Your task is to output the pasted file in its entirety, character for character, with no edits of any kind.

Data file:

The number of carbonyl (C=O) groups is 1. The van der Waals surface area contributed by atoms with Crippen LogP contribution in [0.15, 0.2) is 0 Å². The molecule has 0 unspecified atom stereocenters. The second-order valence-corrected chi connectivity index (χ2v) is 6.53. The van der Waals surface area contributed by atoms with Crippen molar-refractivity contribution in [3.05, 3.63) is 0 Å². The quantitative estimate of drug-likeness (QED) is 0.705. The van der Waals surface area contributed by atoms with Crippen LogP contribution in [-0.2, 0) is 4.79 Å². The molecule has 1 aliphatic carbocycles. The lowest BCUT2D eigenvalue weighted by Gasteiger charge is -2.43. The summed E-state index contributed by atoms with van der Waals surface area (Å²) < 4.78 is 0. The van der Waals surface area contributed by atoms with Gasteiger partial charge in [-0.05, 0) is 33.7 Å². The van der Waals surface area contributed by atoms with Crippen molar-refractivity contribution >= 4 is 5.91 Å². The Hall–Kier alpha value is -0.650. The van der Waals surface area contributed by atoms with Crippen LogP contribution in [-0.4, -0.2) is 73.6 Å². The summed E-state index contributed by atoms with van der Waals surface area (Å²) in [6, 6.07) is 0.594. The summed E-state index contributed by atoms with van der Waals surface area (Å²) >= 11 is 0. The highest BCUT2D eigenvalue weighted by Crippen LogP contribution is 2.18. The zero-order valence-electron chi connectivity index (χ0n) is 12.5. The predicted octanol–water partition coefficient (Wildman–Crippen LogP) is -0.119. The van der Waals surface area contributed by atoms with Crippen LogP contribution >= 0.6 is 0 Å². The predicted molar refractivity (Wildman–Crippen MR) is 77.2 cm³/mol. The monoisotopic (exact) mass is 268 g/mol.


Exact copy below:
The number of carbonyl (C=O) groups is 1. The van der Waals surface area contributed by atoms with Crippen LogP contribution in [0.15, 0.2) is 0 Å². The molecule has 0 unspecified atom stereocenters. The second-order valence-corrected chi connectivity index (χ2v) is 6.53. The van der Waals surface area contributed by atoms with Crippen molar-refractivity contribution in [3.05, 3.63) is 0 Å². The quantitative estimate of drug-likeness (QED) is 0.705. The van der Waals surface area contributed by atoms with Crippen LogP contribution in [-0.2, 0) is 4.79 Å². The molecule has 1 aliphatic carbocycles. The lowest BCUT2D eigenvalue weighted by Gasteiger charge is -2.43. The summed E-state index contributed by atoms with van der Waals surface area (Å²) < 4.78 is 0. The van der Waals surface area contributed by atoms with Gasteiger partial charge in [-0.05, 0) is 33.7 Å². The van der Waals surface area contributed by atoms with Crippen molar-refractivity contribution >= 4 is 5.91 Å². The Hall–Kier alpha value is -0.650. The van der Waals surface area contributed by atoms with Crippen LogP contribution in [-0.4, -0.2) is 73.6 Å². The summed E-state index contributed by atoms with van der Waals surface area (Å²) in [6, 6.07) is 0.594. The summed E-state index contributed by atoms with van der Waals surface area (Å²) >= 11 is 0. The highest BCUT2D eigenvalue weighted by Crippen LogP contribution is 2.18. The zero-order valence-electron chi connectivity index (χ0n) is 12.5. The predicted octanol–water partition coefficient (Wildman–Crippen LogP) is -0.119. The van der Waals surface area contributed by atoms with Crippen LogP contribution >= 0.6 is 0 Å². The predicted molar refractivity (Wildman–Crippen MR) is 77.2 cm³/mol. The monoisotopic (exact) mass is 268 g/mol.